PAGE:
Money received from public assistance programs such as Temporary Assistance for Needy Families does not count as financial support provided by the taxpayer. In Publication 17, the IRS advises: “If you used payments you received under Temporary Assistance for Needy Families (TANF) or other public assistance programs to pay part of the cost of keeping up your home, you cannot count them as money you paid. However, you must include them in the total cost of keeping up your home to figure if you paid over half the cost.”
Qualifying Person Test
To qualify for the head of household filing status, a qualifying person needs to live in the taxpayer’s home for more than half the year. Only certain types of closely-related relatives can be qualifying persons for the head of household filing status. A qualifying person is:
- Child, step child, adopted child, foster child, brother or sister, or a descendant of one of these whom you claim as a dependent under the qualifying childrenrules;
- Child, step child, adopted child, foster child, brother or sister, or a descendant of one of these whom you would be eligible to claim as a dependent under the qualifying children rules but choose not to claim as a dependent because you released the dependent’s exemption to the noncustodial parent;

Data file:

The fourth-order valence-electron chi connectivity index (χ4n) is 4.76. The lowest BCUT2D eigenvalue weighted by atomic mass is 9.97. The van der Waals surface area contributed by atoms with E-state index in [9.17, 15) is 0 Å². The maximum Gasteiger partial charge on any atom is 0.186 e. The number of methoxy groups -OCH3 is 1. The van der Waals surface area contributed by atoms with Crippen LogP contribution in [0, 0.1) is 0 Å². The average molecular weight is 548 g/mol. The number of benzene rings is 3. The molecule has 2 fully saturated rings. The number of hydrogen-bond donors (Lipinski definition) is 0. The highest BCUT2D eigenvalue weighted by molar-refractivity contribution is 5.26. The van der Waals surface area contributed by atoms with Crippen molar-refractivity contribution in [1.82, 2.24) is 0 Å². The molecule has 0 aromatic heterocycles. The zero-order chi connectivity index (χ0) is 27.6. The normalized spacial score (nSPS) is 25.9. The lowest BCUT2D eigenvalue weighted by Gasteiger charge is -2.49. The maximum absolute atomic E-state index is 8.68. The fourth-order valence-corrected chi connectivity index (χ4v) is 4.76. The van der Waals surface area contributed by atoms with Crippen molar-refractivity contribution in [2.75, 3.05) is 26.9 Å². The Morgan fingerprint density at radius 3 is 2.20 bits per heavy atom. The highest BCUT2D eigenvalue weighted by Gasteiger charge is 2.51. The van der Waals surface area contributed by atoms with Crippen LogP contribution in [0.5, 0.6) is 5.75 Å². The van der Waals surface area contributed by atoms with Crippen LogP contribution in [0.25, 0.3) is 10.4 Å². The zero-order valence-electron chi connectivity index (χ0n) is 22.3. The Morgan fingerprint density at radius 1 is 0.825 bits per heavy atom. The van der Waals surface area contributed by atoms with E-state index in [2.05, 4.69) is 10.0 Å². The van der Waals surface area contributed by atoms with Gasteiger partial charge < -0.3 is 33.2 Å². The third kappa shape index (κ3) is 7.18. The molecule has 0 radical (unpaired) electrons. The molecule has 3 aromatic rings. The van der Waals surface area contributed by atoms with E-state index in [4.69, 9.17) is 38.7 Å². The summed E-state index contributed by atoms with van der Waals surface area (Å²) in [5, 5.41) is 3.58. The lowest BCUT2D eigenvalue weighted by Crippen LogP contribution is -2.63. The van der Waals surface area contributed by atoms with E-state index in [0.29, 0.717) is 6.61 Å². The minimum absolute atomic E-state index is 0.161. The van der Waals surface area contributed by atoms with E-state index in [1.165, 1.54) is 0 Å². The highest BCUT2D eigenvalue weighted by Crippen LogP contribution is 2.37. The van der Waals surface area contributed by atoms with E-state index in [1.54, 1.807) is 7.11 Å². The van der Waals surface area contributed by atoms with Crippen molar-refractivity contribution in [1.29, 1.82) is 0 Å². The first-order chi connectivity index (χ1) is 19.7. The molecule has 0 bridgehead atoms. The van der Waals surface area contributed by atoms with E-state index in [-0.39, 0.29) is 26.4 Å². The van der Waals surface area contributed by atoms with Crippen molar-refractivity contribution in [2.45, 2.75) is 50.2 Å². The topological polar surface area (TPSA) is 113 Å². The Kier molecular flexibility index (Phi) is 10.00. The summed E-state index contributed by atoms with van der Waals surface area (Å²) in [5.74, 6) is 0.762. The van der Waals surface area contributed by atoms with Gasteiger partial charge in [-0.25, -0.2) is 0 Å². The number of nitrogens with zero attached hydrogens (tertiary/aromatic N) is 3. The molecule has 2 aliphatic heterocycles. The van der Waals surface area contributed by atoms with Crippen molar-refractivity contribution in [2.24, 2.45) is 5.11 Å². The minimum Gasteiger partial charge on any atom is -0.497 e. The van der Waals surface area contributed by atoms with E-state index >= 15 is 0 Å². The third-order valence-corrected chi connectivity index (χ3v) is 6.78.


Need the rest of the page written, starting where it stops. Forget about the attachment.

- Mother or father who can be claimed as a dependent under the qualifying relative rules; or
- Brother, sister, grandparent, niece, or nephew whom you can claim as a dependent under the qualifying relative rules.
Refer to Table 4 in Publication 501 for a well-laid out chart regarding qualifying persons.
Note that under the qualifying relative rules, some dependents do not need to live with the taxpayer. However, for head of household purposes the dependent must reside with the taxpayer for more than half the year.
Two Exceptions on the Requirement that a Qualifying Person Must Reside with the Taxpayer for More than Half a Year
Exception for Temporary Absences